We know that sugar is not good and we still have a hard time giving it up. Today we tell you how to replace sugar in a healthy way.
We know that white sugar is not very good for our health and even so we find it difficult to give up a sweet treat even if only once in a while or to sweeten our coffee in the morning.
On the other hand, when someone is encouraged to eliminate or replace sugar in their diet, in the vast majority of cases the motivation is more an attempt to lose weight than to eat better.
But there is a middle ground, and there are healthy alternatives to refined sugar that provide nutrients - refined sugar only contributes calories - and that, consumed in moderation, allow us to enjoy sweets that are healthier but equally rich.
How to replace sugar in a healthy way
We are not going to analyze artificial sweeteners, since we already talked about them at the time, but I am going to tell you about my experience with other sweeteners that I have been using in recent years.
Whole cane sugar
We started well, sugar to substitute for sugar. Yes, whole cane sugar, unlike refined white sugar, provides vitamin A and B vitamins, minerals and soluble fibers that facilitate their digestion. Be careful, you have to make sure that it is whole sugar made from sugar cane and you should not confuse it with brown sugar that if you do not specify anything it can be white sugar colored with molasses. In this post you have a very complete explanation about the different types of sugar, so I don't get involved with this anymore.
It is obtained from the juice of the flowers of the coconut palm and, although its consumption is quite recent in Western culture, it is a staple in Asian cuisine. It provides minerals (iron, zinc and magnesium) and vitamin C. It has a slightly caramel flavor and its glycemic index is 35 (approximately half that of cane sugar) so its absorption is slower. In cooking and baking it can be used in the same proportions as sugar. You have seen it used in the recipe for homemade granola.
Stevia or stevia
If we talk about how to replace sugar in a healthy way, one of the sweeteners that has caused the most controversy in recent times. It has been used for centuries by the Guarani Indians in South America and has many advantages, its glycemic index is zero, it does not raise blood glucose, its sweetening power is about 300 times higher than that of sugar and it is suitable for diabetics.
The main problem you have today is that it is very difficult to find pure stevia extract or simply the plant, since the really healthy alternative would be to consume the crushed leaves. A couple of years ago I managed to get a couple of plants in Alcampo and I have to say that sweetening some infusions is very good, but in general it has a liquorice flavor that does not combine well with everything.
There are also powdered preparations, but the actual stevia content they contain is minimal.
Raw honey from bees
It is probably the oldest known sweet food, as cave paintings from about 7000 years before Christ have been found in which men appear collecting honey. It is rich in antioxidants, minerals, vitamins, amino acids and other essential nutrients, which can be increased when mixed with propolis (a substance generated by bees to seal and protect the hive from infectious agents) or pollen.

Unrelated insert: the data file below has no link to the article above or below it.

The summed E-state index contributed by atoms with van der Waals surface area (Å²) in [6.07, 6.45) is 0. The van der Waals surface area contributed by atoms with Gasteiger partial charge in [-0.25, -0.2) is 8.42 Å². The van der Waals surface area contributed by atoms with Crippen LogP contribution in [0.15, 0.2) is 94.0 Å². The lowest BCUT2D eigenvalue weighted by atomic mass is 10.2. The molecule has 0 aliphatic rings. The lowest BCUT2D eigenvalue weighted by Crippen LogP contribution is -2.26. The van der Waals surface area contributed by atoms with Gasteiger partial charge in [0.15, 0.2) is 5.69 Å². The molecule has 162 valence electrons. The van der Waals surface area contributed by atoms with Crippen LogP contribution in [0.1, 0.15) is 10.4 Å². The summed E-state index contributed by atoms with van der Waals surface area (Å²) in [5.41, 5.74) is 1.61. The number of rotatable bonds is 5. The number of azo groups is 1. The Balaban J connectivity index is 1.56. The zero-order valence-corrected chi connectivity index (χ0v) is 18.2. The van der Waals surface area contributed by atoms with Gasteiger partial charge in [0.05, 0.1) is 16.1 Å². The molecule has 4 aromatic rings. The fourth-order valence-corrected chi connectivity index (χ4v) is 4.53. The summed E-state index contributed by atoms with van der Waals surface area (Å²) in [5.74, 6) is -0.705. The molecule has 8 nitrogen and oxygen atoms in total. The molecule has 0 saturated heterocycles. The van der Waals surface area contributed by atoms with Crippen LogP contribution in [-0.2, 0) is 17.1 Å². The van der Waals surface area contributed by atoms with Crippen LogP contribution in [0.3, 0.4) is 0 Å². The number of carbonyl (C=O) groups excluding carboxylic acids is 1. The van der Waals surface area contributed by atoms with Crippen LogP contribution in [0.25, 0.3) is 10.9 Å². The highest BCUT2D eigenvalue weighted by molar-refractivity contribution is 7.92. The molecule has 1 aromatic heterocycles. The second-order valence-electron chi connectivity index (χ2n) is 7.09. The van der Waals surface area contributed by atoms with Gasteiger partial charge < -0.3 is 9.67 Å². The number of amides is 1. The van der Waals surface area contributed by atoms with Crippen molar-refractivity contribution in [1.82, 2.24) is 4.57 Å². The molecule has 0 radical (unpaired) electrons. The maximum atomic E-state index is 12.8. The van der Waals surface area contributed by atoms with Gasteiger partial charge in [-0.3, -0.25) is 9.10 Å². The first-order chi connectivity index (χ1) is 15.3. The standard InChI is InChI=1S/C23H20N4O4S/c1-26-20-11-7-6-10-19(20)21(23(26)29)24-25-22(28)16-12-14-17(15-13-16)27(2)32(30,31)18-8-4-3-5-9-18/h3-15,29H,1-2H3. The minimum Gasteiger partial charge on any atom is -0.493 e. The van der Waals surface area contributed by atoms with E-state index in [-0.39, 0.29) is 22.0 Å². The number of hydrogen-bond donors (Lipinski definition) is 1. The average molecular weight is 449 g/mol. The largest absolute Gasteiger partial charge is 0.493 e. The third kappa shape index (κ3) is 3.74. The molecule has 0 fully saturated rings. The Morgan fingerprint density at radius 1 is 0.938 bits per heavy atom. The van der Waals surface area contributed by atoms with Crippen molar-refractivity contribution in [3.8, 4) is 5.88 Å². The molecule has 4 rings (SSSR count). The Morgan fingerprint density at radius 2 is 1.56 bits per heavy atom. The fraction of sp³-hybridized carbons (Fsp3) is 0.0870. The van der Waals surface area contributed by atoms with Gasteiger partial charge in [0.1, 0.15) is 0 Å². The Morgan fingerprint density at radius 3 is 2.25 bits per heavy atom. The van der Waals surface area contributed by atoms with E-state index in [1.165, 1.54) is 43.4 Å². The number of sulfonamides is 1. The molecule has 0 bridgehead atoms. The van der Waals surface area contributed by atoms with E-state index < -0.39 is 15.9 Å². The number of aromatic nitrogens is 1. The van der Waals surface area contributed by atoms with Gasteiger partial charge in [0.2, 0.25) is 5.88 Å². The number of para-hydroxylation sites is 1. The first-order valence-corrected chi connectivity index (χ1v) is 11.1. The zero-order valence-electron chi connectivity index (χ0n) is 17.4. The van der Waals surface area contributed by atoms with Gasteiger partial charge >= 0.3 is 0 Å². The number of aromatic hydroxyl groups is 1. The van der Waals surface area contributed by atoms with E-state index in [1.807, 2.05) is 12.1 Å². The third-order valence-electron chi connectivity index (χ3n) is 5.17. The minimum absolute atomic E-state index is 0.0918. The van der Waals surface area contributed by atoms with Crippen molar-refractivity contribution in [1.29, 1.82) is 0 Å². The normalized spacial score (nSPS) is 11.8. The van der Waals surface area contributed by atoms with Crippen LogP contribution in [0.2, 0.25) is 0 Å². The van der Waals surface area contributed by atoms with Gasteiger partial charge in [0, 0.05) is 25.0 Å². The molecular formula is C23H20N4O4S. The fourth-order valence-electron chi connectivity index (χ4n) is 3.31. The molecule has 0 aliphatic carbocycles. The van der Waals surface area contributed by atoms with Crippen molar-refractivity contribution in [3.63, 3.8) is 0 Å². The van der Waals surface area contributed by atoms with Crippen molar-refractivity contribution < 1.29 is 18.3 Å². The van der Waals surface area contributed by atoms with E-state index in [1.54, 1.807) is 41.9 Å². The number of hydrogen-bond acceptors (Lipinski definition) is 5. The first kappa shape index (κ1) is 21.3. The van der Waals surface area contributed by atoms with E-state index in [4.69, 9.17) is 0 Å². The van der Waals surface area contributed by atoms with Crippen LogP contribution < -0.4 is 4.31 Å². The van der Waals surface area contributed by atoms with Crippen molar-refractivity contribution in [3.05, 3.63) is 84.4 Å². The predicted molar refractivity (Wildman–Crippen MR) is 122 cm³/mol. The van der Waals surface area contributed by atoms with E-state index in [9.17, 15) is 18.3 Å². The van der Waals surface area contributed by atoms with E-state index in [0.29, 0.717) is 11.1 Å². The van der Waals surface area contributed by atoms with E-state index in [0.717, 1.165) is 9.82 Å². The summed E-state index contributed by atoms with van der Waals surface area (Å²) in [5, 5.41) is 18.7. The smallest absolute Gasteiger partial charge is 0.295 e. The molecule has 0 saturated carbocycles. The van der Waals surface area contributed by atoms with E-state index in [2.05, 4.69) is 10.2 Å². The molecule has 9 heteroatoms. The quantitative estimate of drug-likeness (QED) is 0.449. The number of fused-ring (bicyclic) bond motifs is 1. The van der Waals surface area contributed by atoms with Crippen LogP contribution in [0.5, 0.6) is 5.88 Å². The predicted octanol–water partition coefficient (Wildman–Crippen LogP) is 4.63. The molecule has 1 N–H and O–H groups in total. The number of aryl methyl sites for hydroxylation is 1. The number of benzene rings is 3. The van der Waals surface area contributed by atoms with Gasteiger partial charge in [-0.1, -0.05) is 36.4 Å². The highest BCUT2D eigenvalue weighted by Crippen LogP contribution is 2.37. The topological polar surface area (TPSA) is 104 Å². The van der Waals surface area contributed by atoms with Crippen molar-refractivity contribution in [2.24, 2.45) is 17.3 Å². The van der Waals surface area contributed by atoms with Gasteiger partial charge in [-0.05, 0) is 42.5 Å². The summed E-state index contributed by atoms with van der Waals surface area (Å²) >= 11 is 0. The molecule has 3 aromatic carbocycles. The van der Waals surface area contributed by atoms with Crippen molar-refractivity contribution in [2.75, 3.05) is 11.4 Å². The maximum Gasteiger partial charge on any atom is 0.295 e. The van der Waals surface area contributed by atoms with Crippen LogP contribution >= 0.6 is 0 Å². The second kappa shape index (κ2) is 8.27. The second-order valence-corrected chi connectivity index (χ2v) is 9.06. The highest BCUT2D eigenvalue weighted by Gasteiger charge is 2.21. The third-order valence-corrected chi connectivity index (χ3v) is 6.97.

Of course, we must make sure that it is what is known as raw honey, that is, the honey as it is collected from the hive that has only been filtered, since the honey processed and subjected to high temperatures so that it does not crystallize and always looks beautiful in the bottle no longer retains the same properties. My favorites, blackberry honey - silva in Galician- and orange blossom honey.
It is another of the healthy alternatives to refined sugar that generate controversy, since it has defenders and detractors in equal parts. It is a syrup obtained from a cactus called blue agave, the same from which Mexican tequila is obtained and is mainly composed of fructooligosaccharides -fiber-, but depending on how it is processed it may have glucose and, in many cases, this is not indicated in the label.
Its glycemic index is very low compared to sugar and is used in some diabetic products. I have been using it for almost six years since I have type I diabetics in the family and, counting it within the daily carbohydrate ration, at no time have they had a problem with glucose controls. Although it has calories, its sweetening power is twice that of sugar, so we only use half the amount and the total calories within a recipe decrease. It is great for ice cream, because it does not form the crystals that common refined sugar forms and can be used in the oven simply by lowering the temperature indicated in the recipe by about 10ºC.
Some examples of recipes in which I have used it are:
· Homemade jams without sugar
· Sugar Free Coconut Lime Muffins
· Sugar-free liquid caramel
Other healthy alternatives to refined sugar
Apart from those that I have put you, which are the ones that I have tested quite thoroughly, there are others that also have quite a good press:
· Maple syrup, which is the sap of the tree of the same name and that we all know even if we only see how in American movies, they pour it on pancakes and ice cream.
· Birch sugar or xylitol, which is obtained from the bark of this tree and is a sugar with a low glycemic index that also has the advantage that it does not cause cavities and has 40% fewer calories than sugar. When I try it, I will tell you more?
And now tell me, do you regularly consume refined sugar? Have you thought about how to replace sugar in a healthy way?
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